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Weather

Tropical development likely as hurricane season begins

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Today, June 1, is the official start to the 2022 Atlantic Hurricane season, and forecasters and the National Hurricane Center are monitoring the western Caribbean for tropical development.

Early on Wednesday morning, the remnants of Hurricane Agatha, a Pacific Basin storm that made landfall over southern Mexico on Memorial Day were located over the western Yucatan Peninsula. Meteorologists at the NHC say that the lingering atmospheric disturbance has a high chance of developing into an Atlantic tropical system once it exits the Yucatan into the southern Gulf of Mexico. However, details regarding intensification, track, and timing remain largely uncertain.

Sea surface temperatures are warm and atmospheric moisture content is high in the western Caribbean. These factors are prime for tropical organization and intensification. Conversely, observations on Wednesday morning indicated high levels of wind shear in that same area, and this can inhibit tropical development. Regarding forecast models, NOAA’s Global Forecast System (GFS) is forecasting a disorganized system that could skirt through South Florida this weekend. The ECMWF or European model favors a stronger system with a more northward track over South and Central Florida. It is imperative to note that these models will continue to change as the week progresses and more data becomes available.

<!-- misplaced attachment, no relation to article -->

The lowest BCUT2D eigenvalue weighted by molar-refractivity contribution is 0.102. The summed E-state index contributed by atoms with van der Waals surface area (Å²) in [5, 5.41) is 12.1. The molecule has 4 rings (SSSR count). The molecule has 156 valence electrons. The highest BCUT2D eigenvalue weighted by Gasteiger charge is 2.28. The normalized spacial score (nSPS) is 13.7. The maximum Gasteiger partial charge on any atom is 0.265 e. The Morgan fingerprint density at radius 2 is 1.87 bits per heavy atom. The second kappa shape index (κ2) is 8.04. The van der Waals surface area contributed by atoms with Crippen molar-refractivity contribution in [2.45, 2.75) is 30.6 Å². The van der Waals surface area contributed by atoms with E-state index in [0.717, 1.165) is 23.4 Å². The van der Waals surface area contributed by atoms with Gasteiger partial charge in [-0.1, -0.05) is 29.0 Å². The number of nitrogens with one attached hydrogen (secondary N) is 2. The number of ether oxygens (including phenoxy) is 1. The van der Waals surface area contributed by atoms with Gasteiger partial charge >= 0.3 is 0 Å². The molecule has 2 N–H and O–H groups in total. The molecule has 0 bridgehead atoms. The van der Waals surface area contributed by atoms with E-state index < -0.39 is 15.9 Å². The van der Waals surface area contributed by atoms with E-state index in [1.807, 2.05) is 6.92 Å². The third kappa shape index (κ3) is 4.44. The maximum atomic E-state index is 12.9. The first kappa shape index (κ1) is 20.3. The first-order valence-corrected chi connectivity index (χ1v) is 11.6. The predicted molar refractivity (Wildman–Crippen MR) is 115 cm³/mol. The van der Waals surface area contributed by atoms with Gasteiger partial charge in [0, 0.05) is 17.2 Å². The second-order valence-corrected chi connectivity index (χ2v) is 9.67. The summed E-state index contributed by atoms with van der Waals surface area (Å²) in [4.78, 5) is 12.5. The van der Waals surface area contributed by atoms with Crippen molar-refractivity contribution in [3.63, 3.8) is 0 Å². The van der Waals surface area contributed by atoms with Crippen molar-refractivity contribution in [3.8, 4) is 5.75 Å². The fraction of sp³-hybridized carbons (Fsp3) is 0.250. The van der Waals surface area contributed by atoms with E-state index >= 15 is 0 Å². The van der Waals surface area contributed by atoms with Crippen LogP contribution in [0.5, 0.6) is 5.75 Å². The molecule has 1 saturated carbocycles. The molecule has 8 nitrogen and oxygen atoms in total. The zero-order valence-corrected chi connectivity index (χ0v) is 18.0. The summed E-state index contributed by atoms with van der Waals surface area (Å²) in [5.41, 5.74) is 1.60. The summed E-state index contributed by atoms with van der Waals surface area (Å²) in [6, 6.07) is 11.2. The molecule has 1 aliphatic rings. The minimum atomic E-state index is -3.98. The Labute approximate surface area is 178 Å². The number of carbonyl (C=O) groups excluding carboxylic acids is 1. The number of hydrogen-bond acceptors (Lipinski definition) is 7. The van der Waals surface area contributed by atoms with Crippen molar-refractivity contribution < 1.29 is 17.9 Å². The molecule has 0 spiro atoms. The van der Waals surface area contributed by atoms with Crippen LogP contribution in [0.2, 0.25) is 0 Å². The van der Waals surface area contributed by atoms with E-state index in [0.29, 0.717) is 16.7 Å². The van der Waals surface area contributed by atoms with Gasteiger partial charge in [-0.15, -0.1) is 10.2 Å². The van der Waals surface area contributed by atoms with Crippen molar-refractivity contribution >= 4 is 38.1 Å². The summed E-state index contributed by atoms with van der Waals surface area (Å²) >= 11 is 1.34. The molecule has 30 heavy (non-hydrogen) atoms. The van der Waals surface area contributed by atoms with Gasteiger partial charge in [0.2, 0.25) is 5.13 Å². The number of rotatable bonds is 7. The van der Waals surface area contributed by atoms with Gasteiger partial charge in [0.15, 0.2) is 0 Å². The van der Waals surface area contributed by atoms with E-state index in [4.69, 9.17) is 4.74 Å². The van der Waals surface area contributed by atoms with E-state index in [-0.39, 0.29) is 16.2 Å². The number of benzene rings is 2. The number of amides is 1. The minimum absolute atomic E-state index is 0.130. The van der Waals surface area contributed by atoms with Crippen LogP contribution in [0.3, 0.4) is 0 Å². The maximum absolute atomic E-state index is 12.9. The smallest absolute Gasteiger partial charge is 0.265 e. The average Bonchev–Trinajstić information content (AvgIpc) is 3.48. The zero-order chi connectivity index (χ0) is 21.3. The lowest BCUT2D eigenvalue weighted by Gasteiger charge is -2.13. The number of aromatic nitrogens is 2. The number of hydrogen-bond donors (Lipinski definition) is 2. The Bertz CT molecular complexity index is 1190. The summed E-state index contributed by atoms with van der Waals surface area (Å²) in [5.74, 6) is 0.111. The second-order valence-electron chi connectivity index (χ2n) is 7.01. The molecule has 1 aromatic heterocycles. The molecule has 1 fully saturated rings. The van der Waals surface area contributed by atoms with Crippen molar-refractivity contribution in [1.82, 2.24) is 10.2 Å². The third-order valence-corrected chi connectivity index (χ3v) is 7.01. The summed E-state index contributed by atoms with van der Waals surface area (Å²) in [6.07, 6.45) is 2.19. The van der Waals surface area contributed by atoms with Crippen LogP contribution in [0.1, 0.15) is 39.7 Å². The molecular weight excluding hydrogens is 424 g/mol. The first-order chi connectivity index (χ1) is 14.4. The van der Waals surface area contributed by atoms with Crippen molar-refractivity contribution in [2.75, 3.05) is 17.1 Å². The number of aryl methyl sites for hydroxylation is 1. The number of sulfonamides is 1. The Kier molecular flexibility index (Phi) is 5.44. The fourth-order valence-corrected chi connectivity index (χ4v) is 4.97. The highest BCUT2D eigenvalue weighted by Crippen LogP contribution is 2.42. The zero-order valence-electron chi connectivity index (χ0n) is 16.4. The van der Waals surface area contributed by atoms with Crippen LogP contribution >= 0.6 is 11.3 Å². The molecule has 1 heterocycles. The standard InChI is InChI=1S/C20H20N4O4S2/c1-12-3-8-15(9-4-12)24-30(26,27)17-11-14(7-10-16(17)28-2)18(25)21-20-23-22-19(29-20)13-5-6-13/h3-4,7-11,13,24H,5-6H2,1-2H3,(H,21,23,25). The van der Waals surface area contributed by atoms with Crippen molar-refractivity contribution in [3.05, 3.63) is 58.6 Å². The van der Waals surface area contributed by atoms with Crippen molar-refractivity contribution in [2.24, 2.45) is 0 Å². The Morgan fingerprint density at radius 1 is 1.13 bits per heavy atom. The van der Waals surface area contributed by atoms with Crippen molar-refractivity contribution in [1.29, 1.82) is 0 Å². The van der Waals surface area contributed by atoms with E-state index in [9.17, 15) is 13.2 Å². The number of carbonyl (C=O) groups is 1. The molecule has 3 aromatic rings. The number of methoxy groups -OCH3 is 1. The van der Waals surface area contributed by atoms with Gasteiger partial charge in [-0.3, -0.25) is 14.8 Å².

Although many uncertainties persist, there are a few forecast takeaways. Regardless of ultimate track or intensity, interests in the western Caribbean, Florida Keys, and South Florida can expect an uptick in moisture and rainfall chances for the rest of the week. By the weekend, there is a high chance that these areas will receive multiple rounds of heavy rain, which will pose the risk for flash flooding. In addition, strong wind gusts will be likely near the center of the low pressure circulation. More details will become evident over the coming days, and the forecast will be adjusted accordingly.

In addition to the above system, as of Wednesday morning, NHC forecasters are also monitoring a disturbance east of the Bahamas. This weak trough is located in an hostile environment and has a low probability of developing further. It’s general motion will be eastward, farther into the Atlantic.

Now that hurricane season has officially begun, residents are urged to review and finalize their disaster response plans. Additional tips regarding storm and disaster preparedness can be found at ready.gov and scemd.org.